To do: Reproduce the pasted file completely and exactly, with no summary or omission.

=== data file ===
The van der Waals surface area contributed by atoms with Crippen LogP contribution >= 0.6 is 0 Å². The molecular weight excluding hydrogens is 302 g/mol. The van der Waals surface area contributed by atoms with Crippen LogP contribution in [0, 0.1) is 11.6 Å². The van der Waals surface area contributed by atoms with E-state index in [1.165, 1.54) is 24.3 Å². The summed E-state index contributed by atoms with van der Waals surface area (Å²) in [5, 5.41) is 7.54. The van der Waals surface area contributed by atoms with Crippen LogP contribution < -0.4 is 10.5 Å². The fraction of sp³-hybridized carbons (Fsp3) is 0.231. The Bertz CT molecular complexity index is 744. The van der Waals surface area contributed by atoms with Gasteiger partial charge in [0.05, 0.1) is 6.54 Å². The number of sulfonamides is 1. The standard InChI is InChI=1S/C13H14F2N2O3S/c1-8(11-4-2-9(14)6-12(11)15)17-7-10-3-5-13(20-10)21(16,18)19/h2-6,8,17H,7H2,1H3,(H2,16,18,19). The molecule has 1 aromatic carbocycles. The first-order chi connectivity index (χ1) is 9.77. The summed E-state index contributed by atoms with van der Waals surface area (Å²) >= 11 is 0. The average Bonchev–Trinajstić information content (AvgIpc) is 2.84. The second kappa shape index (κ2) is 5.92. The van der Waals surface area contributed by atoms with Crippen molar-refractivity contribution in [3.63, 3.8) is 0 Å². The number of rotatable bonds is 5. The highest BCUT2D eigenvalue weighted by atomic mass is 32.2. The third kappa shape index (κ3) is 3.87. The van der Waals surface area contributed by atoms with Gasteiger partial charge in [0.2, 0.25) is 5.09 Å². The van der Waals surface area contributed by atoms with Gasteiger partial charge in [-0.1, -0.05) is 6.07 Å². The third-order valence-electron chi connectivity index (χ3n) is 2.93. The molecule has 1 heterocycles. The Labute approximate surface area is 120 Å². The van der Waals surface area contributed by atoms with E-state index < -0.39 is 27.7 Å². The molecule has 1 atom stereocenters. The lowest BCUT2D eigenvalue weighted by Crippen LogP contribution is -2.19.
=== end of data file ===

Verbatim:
The van der Waals surface area contributed by atoms with Crippen LogP contribution >= 0.6 is 0 Å². The molecular weight excluding hydrogens is 302 g/mol. The van der Waals surface area contributed by atoms with Crippen LogP contribution in [0, 0.1) is 11.6 Å². The van der Waals surface area contributed by atoms with E-state index in [1.165, 1.54) is 24.3 Å². The summed E-state index contributed by atoms with van der Waals surface area (Å²) in [5, 5.41) is 7.54. The van der Waals surface area contributed by atoms with Crippen LogP contribution < -0.4 is 10.5 Å². The fraction of sp³-hybridized carbons (Fsp3) is 0.231. The Bertz CT molecular complexity index is 744. The van der Waals surface area contributed by atoms with Gasteiger partial charge in [0.05, 0.1) is 6.54 Å². The number of sulfonamides is 1. The standard InChI is InChI=1S/C13H14F2N2O3S/c1-8(11-4-2-9(14)6-12(11)15)17-7-10-3-5-13(20-10)21(16,18)19/h2-6,8,17H,7H2,1H3,(H2,16,18,19). The molecule has 1 aromatic carbocycles. The first-order chi connectivity index (χ1) is 9.77. The summed E-state index contributed by atoms with van der Waals surface area (Å²) >= 11 is 0. The average Bonchev–Trinajstić information content (AvgIpc) is 2.84. The second kappa shape index (κ2) is 5.92. The van der Waals surface area contributed by atoms with Crippen molar-refractivity contribution in [3.63, 3.8) is 0 Å². The number of rotatable bonds is 5. The highest BCUT2D eigenvalue weighted by atomic mass is 32.2. The third kappa shape index (κ3) is 3.87. The van der Waals surface area contributed by atoms with Gasteiger partial charge in [0.2, 0.25) is 5.09 Å². The van der Waals surface area contributed by atoms with Gasteiger partial charge in [-0.1, -0.05) is 6.07 Å². The third-order valence-electron chi connectivity index (χ3n) is 2.93. The molecule has 1 heterocycles. The Labute approximate surface area is 120 Å². The van der Waals surface area contributed by atoms with E-state index < -0.39 is 27.7 Å². The molecule has 1 atom stereocenters. The lowest BCUT2D eigenvalue weighted by Crippen LogP contribution is -2.19.